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December 2021

Torment: Tides of Numenera

Platform(s): PC, PlayStation 4, Xbox One
Genre: RPG/Strategy
Publisher: Techland
Developer: InXile
Release Date: Feb. 28, 2017

About Brian Dumlao

After spending several years doing QA for games, I took the next logical step: critiquing them. Even though the Xbox One is my preferred weapon of choice, I'll play and review just about any game from any genre on any system.


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Xbox One Review - 'Torment: Tides of Numenera'

by Brian Dumlao on March 21, 2017 @ 1:30 a.m. PDT

Torment: Tides of Numenera is a single-player role-playing game, set in the world of Monte Cook’s tabletop RPG game, that explores deep, personal themes.

Buy Torment: Tides of Numenera

Ask someone who's been steeped in the PC RPG space to come up with a list of greats from the genre, and there's a good chance that Planescape: Torment will be there. Initially, it sold poorly, but high critical acclaim and subsequent discovery of the title over the years have helped it achieve cult status. It also helps that almost everything in the game bucks genre conventions, from your companions to the game mechanics, including a de-emphasis on combat over everything else. It has been over 15 years since that game came out, and while other games borrowed mechanics from it, there hasn't been a proper sequel. After a successful Kickstarter campaign and some delays, Torment: Tides of Numenera stands as a spiritual successor to that game, and this time, it's appearing on consoles and PC.

The game is set in the world of Monte Cook's Numenera, and you're introduced to the Ninth World. The setting is much different from other RPGs, since it is set a billion years into the future, where people and beings from other worlds live in a place where old technology is somewhat magical, since so few people understand it, let alone can repair it. Amidst this, there is a being known as the Changing God, a man who has perfected the art of transferring his soul from one body to another. He casts aside the old one for a much stronger vessel, while the old one somehow gains a soul of its own. You play the Last Castoff, the latest body to be discarded, only to be awoken while freefalling toward the Earth. You survive the crash and wake up knowing only two things: You have no idea who you are, and a monster known as the Sorrow is hunting down Castoffs and the Changing God. You must find out more so you can stop the monster.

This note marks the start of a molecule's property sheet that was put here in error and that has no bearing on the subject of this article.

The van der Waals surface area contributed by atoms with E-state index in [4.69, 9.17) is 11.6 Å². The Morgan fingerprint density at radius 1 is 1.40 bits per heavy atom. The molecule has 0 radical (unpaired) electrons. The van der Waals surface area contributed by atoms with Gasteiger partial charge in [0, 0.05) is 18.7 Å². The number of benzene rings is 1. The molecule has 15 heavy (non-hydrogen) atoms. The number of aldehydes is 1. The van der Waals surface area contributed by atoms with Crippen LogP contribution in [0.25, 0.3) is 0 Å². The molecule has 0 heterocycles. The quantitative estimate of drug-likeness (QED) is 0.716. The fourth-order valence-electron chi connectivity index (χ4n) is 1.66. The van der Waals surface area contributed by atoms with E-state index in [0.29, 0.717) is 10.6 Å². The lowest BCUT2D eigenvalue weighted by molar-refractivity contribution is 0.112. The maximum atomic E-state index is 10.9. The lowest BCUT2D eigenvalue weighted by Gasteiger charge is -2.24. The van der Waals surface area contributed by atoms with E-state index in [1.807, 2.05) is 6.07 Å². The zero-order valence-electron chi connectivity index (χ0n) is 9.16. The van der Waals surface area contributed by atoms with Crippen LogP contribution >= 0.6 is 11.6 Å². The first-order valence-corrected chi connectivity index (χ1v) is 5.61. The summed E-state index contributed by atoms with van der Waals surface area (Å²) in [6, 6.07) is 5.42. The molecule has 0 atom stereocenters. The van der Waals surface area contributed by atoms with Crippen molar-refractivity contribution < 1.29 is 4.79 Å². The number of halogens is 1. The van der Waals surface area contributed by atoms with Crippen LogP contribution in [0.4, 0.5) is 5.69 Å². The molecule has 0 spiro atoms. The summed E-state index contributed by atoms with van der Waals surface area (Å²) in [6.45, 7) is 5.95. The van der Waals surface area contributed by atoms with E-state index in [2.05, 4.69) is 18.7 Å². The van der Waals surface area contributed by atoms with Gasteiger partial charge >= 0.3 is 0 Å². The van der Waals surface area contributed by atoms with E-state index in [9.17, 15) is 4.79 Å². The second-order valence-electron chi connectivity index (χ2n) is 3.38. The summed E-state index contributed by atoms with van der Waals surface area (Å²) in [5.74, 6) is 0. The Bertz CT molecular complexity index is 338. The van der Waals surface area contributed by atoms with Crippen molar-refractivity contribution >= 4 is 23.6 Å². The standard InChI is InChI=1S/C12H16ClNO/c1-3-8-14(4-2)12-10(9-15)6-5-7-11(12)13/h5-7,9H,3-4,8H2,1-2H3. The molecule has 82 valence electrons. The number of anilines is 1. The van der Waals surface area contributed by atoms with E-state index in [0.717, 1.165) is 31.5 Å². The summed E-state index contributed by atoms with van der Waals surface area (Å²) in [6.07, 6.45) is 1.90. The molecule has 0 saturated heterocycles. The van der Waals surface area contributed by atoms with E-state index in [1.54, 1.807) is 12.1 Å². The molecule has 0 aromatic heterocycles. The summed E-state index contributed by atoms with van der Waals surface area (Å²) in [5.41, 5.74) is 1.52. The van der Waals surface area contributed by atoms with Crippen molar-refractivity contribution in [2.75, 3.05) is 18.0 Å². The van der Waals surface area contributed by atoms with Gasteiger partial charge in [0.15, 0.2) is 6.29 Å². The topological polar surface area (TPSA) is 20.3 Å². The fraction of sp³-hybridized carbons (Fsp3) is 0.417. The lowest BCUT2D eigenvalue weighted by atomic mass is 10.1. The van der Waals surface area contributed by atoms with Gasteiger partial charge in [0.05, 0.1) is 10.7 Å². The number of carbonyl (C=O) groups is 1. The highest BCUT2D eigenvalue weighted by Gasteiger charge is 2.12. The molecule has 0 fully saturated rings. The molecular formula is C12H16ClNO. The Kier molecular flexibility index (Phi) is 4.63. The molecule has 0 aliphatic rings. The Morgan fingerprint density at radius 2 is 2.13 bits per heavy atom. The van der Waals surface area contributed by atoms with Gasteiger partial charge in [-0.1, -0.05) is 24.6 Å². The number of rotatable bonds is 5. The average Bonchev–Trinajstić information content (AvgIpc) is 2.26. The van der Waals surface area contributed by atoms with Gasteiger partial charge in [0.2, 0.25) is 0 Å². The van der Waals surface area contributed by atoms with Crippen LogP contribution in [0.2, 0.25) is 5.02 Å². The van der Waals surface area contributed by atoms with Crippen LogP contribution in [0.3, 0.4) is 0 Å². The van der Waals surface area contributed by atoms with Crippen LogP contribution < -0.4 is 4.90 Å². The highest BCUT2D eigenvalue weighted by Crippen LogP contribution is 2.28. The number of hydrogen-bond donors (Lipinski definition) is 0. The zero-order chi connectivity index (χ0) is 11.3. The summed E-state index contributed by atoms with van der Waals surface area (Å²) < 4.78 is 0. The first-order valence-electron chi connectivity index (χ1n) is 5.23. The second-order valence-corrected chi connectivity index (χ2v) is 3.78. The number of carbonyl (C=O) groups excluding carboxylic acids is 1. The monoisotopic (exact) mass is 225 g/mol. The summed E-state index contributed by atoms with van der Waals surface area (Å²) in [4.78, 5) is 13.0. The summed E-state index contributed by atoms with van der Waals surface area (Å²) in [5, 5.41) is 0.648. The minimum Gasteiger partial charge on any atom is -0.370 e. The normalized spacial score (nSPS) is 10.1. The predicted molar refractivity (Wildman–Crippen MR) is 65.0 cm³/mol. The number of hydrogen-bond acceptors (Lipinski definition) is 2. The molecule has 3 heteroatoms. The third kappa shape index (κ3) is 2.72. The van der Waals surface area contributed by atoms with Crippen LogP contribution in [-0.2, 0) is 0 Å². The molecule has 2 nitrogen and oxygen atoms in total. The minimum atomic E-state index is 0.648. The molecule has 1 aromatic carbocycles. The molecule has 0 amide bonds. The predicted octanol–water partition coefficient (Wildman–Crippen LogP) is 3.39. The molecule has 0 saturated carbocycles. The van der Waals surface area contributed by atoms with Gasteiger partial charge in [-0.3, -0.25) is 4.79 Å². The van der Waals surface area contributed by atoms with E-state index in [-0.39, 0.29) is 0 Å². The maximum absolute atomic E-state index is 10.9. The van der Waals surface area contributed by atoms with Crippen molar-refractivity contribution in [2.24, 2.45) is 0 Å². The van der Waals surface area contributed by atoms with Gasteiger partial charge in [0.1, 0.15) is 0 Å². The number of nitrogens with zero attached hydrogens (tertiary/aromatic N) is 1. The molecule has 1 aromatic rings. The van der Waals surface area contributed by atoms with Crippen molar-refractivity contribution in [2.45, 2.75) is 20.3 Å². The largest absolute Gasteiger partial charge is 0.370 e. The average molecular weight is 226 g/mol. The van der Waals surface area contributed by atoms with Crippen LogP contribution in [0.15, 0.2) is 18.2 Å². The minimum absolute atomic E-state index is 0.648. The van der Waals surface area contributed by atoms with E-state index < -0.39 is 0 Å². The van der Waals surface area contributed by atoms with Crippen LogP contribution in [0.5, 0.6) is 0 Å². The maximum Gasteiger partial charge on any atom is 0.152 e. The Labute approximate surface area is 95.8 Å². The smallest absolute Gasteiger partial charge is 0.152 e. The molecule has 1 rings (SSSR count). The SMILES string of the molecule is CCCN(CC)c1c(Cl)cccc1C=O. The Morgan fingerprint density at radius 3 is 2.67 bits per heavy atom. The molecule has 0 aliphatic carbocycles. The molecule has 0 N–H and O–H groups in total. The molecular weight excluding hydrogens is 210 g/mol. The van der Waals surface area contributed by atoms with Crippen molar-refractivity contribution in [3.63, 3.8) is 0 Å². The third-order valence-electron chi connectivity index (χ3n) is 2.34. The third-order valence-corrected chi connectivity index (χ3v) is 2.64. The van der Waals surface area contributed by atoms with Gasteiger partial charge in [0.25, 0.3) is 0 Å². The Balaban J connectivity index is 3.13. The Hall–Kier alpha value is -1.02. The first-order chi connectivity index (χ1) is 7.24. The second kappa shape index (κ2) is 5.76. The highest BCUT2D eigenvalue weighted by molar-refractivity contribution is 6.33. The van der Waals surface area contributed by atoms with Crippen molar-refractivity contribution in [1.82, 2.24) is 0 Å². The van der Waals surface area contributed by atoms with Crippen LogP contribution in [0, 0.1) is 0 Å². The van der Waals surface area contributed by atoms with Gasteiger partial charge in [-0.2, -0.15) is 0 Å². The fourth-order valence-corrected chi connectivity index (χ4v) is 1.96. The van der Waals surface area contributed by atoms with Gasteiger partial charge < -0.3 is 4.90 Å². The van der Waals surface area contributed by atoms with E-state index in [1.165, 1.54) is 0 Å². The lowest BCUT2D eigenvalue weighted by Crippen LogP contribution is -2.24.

One of the things that will sell you immediately on Tides is the world. Your initial impression is that of a medieval world with loads of machinery. There aren't any kingdoms, per se, but knights and cults exist alongside sentient robots and barely functioning terminals. You encounter aliens and beings from other dimensions as well as humans who are slowly changing due to their environment. It won't take long before you board alien vessels and visit a city that exists within a living being. That doesn't count the tremendous amount of backstory you get from talking to all of the named people you meet. The drawback is that there's no way to explore all of that lore outside of those conversations, so there's a good chance of getting lost without taking the time to get more familiar with the Ninth World.

As in many Western RPGs, you start the game by creating your character. Like Tyranny, this begins with some of the choices you make while freefalling and during your recovery process. The answers give you a base character but aren't necessarily your final choices, since you can tweak your character's stats before starting the game. You can choose between the Glaive, Jack, or Nano classes, which respectively translate into Fighter, Rogue, and Wizard. The classes not only determine your starting stats but abilities and weaknesses. For example, Nano classes are terrible with heavy weapons while Glaives are best suited for them. From there, you can modify your stats to provide additional boosts in several categories. Interestingly, while the other two classes are good to go from that point, the Glaive can receive additional training in certain weapon classes before setting forth on their adventure. No matter what you choose, you're still fluid in terms of what you can or can't do, so it isn't unusual to have a very intelligent Glaive or a Jack that can saturate damage.

Once you get out of character creation, you'll quickly realize that the game loves text. You're not going to get anything when you speak to a generically named person, but find someone with a distinct name or title, and you'll get a ton of description text and dialogue. There's enough text that you'll spend a great deal of time reading, so those who are averse to letters will be immediately turned off by this title.

You have a number of questions and actions at your disposal. You can tell the truth, lie, initiate a fight, or let your companions handle things. In any of those situations, you can employ skill points from Intelligence, Might or Speed to increase your chances of success.